05 December 2013

All the People Imagine & Other Short Short Stories by Lee Ju-Lyn

This is a little anthology of works, written and carefully hand-picked from the blog The Chattering Matterings of the Original Meekfreak by (full disclosure here) my good friend Lee Ju-Lyn.

Ju-Lyn started her blog in 2005 as a creative space for her many wondrously imaginative essays, poems and short works of fiction. In 2008, she decided to self-publish All The People Imagine. I love that she did that. I am grateful for the ability to hold this selection of her best works in my hand. I don't personally know any other writer, but here's a little secret: When you know the writer, the knowledge transforms your act of reading. And then, having it on paper cements the tangibility of it. Her ideas, thoughts and sheer effort flowed almost visibly from the pages into my hands and into my head and into my heart. To me, the paper is incredibly light for the weight that it carries.

On to the review.

This book demands that you disengage from reality. It features twisted fairy tales and love stories gone astray. Animals and plants are strangely human; they talk, teach and philosophise. This is the stuff of our dreams. Thus, the title. Ju-Lyn imagines, yes. But she's not the only one. People imagine. Indeed, all the people imagine, don't they? This is an invitation to embark upon a flight of fancy, open to all.

At first it's weird. What would your first reaction be a story about a frog in a toilet bowl? But lean into the absurdity, and you'll find yourself surprisingly comfortable. Ju-Lyn says she's influenced by Magritte and other surrealist artists. This can plainly be seen in the subject matters of her choice. The lines between dreams and reality, logical and illogical, sense and nonsense, are blurred. The point is not what happens, but what interesting associations take form in your head when you read, for example, about the girl with a rambutan nose. I found myself feeling, overall, that my own existential angst was magnified (as I am sure was intended); but then, was curiously overcome by a sense of optimism, due in no small part to a narrative tone assuring me that although the good is bad, the bad is, in fact, good.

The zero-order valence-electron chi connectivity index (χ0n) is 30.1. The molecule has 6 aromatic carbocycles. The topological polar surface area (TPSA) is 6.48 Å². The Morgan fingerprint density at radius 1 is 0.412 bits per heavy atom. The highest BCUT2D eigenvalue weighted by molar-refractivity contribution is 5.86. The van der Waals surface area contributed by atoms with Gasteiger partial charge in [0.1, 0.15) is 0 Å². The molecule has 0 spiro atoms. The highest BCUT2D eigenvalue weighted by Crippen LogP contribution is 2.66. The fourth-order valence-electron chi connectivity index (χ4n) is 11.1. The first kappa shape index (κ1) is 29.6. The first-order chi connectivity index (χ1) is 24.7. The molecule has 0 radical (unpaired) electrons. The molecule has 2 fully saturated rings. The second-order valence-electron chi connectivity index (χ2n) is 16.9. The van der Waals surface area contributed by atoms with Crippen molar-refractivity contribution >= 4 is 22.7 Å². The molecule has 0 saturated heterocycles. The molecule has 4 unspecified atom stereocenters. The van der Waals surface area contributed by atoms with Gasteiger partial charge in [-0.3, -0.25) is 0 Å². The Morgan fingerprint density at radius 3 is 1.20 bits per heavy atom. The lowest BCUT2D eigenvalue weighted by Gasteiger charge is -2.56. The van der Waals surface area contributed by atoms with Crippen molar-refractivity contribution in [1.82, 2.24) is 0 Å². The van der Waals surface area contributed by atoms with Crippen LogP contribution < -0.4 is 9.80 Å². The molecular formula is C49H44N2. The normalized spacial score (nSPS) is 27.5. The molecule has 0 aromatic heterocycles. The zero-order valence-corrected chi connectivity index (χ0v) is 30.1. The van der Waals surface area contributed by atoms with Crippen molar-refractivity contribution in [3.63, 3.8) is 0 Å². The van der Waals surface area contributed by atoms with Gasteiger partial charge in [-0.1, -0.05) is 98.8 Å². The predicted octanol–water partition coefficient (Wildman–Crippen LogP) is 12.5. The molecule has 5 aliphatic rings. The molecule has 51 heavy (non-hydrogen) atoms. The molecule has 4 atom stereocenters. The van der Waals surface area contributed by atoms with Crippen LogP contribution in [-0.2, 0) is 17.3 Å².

One of my favourite stories is The Chicken Coup. It is a neat little piece rife with symbolism about the search for meaning and is a fine example of the clever use of animals to make an existential observation. With talking animals, nothing ever feels too serious - indeed the story was a pleasure to read - even though the observation itself may be somewhat bleak.

Another of my favourite stories is Iced Honey Latte, a story within a story about a girl being so bored with life that she literally lost colour and became the greyscale girl. Incidentally, this story was also featured in Ceriph, Issue One. I remember Ju-Lyn handing the little blue Ceriph book over to me, mentioning in a nonchalant way as if it was really no big deal that a couple of her stories was featured in it. I passed a lazy couple hours thumbing through the collection, re-reading Iced Honey Latte and marveling once again at her pithy observation that red is the opposite of black. Think about it and you too will agree that it is so.

As a bonus, there is also within this collection a handful of whimsical little poems. Here's one that I think you might appreciate, and that I will reproduce in its entirety with the permission I assume I have:


On a bus, again
Travelling silently.
Familiar scent
Ambles tauntingly.

There was a time before this
When I was heading this way,
He put my hand in his
And pretended to fall asleep.

In typical Lee Ju-Lyn style, she hardly publicised the fact that the proceeds from the sale of All the People Imagine were donated to the Community Chest. She did not intend for the publication to be a profitable exercise. This book was a gift to me and to others in more ways than one.

Never stop writing, Ju.

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